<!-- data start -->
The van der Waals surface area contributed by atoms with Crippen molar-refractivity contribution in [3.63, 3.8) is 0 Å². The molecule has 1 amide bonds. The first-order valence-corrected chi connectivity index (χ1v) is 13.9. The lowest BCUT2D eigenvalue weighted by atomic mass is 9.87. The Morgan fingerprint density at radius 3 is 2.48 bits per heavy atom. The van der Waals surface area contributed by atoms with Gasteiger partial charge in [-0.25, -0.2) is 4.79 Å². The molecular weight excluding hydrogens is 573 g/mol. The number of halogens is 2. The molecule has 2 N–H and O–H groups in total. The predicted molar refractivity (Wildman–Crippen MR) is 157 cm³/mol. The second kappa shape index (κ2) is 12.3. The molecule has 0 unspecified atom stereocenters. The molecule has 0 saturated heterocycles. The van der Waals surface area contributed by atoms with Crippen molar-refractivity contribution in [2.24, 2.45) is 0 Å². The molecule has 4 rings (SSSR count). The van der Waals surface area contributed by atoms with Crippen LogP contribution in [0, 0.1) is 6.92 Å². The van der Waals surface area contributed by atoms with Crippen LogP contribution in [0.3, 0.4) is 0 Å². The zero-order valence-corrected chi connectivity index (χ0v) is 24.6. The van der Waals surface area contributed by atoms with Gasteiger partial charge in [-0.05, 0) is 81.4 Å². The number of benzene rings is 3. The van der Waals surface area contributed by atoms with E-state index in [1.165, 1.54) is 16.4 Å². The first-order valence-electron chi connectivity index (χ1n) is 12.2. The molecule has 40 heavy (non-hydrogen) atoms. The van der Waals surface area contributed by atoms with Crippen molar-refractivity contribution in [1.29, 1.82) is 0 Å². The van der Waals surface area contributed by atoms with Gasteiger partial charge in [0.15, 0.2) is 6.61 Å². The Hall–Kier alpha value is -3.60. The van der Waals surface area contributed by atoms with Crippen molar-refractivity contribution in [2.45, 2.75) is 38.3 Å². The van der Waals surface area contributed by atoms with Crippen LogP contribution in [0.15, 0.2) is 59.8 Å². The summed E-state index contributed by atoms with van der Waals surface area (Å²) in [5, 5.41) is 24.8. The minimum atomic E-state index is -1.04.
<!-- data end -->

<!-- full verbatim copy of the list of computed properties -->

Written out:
The van der Waals surface area contributed by atoms with Crippen molar-refractivity contribution in [3.63, 3.8) is 0 Å². The molecule has 1 amide bonds. The first-order valence-corrected chi connectivity index (χ1v) is 13.9. The lowest BCUT2D eigenvalue weighted by atomic mass is 9.87. The Morgan fingerprint density at radius 3 is 2.48 bits per heavy atom. The van der Waals surface area contributed by atoms with Gasteiger partial charge in [-0.25, -0.2) is 4.79 Å². The molecular weight excluding hydrogens is 573 g/mol. The number of halogens is 2. The molecule has 2 N–H and O–H groups in total. The predicted molar refractivity (Wildman–Crippen MR) is 157 cm³/mol. The second kappa shape index (κ2) is 12.3. The molecule has 0 unspecified atom stereocenters. The molecule has 0 saturated heterocycles. The van der Waals surface area contributed by atoms with Crippen molar-refractivity contribution in [2.24, 2.45) is 0 Å². The molecule has 4 rings (SSSR count). The van der Waals surface area contributed by atoms with Crippen LogP contribution in [0, 0.1) is 6.92 Å². The van der Waals surface area contributed by atoms with Crippen LogP contribution in [0.3, 0.4) is 0 Å². The zero-order valence-corrected chi connectivity index (χ0v) is 24.6. The van der Waals surface area contributed by atoms with Gasteiger partial charge in [-0.05, 0) is 81.4 Å². The number of benzene rings is 3. The van der Waals surface area contributed by atoms with E-state index in [1.165, 1.54) is 16.4 Å². The first-order valence-electron chi connectivity index (χ1n) is 12.2. The molecule has 40 heavy (non-hydrogen) atoms. The van der Waals surface area contributed by atoms with Crippen molar-refractivity contribution in [1.29, 1.82) is 0 Å². The van der Waals surface area contributed by atoms with Gasteiger partial charge in [0.15, 0.2) is 6.61 Å². The Hall–Kier alpha value is -3.60. The van der Waals surface area contributed by atoms with Crippen molar-refractivity contribution in [2.45, 2.75) is 38.3 Å². The van der Waals surface area contributed by atoms with Crippen LogP contribution in [0.15, 0.2) is 59.8 Å². The summed E-state index contributed by atoms with van der Waals surface area (Å²) in [5, 5.41) is 24.8. The minimum atomic E-state index is -1.04.